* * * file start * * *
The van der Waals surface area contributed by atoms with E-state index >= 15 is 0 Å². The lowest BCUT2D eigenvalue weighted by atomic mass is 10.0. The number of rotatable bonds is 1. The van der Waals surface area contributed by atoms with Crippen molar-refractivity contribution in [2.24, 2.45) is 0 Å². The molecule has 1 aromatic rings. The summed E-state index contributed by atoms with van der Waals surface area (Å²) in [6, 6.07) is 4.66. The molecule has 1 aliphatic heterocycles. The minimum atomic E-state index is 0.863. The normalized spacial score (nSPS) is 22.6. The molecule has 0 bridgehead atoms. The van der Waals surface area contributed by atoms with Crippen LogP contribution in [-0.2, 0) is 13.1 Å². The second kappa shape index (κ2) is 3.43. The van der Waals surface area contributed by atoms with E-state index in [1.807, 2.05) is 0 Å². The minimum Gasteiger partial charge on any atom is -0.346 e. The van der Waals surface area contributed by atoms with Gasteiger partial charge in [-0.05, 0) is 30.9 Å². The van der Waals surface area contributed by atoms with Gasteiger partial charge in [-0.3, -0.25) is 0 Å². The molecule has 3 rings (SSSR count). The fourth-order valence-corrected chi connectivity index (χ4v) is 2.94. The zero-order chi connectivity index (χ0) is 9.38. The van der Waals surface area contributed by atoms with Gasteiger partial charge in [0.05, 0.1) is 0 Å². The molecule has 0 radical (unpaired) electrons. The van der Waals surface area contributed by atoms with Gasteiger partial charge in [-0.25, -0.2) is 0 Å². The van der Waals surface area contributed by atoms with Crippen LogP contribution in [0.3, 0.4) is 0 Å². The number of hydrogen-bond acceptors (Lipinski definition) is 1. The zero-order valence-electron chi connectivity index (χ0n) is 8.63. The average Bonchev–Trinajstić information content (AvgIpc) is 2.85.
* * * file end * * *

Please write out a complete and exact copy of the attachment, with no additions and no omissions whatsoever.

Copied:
The van der Waals surface area contributed by atoms with E-state index >= 15 is 0 Å². The lowest BCUT2D eigenvalue weighted by atomic mass is 10.0. The number of rotatable bonds is 1. The van der Waals surface area contributed by atoms with Crippen molar-refractivity contribution in [2.24, 2.45) is 0 Å². The molecule has 1 aromatic rings. The summed E-state index contributed by atoms with van der Waals surface area (Å²) in [6, 6.07) is 4.66. The molecule has 1 aliphatic heterocycles. The minimum atomic E-state index is 0.863. The normalized spacial score (nSPS) is 22.6. The molecule has 0 bridgehead atoms. The van der Waals surface area contributed by atoms with Crippen LogP contribution in [-0.2, 0) is 13.1 Å². The second kappa shape index (κ2) is 3.43. The van der Waals surface area contributed by atoms with E-state index in [1.807, 2.05) is 0 Å². The minimum Gasteiger partial charge on any atom is -0.346 e. The van der Waals surface area contributed by atoms with Gasteiger partial charge in [-0.05, 0) is 30.9 Å². The van der Waals surface area contributed by atoms with Gasteiger partial charge in [-0.3, -0.25) is 0 Å². The molecule has 3 rings (SSSR count). The fourth-order valence-corrected chi connectivity index (χ4v) is 2.94. The zero-order chi connectivity index (χ0) is 9.38. The van der Waals surface area contributed by atoms with Gasteiger partial charge in [0.05, 0.1) is 0 Å². The molecule has 0 radical (unpaired) electrons. The van der Waals surface area contributed by atoms with Gasteiger partial charge in [-0.25, -0.2) is 0 Å². The van der Waals surface area contributed by atoms with Crippen LogP contribution in [0.3, 0.4) is 0 Å². The number of hydrogen-bond acceptors (Lipinski definition) is 1. The zero-order valence-electron chi connectivity index (χ0n) is 8.63. The average Bonchev–Trinajstić information content (AvgIpc) is 2.85.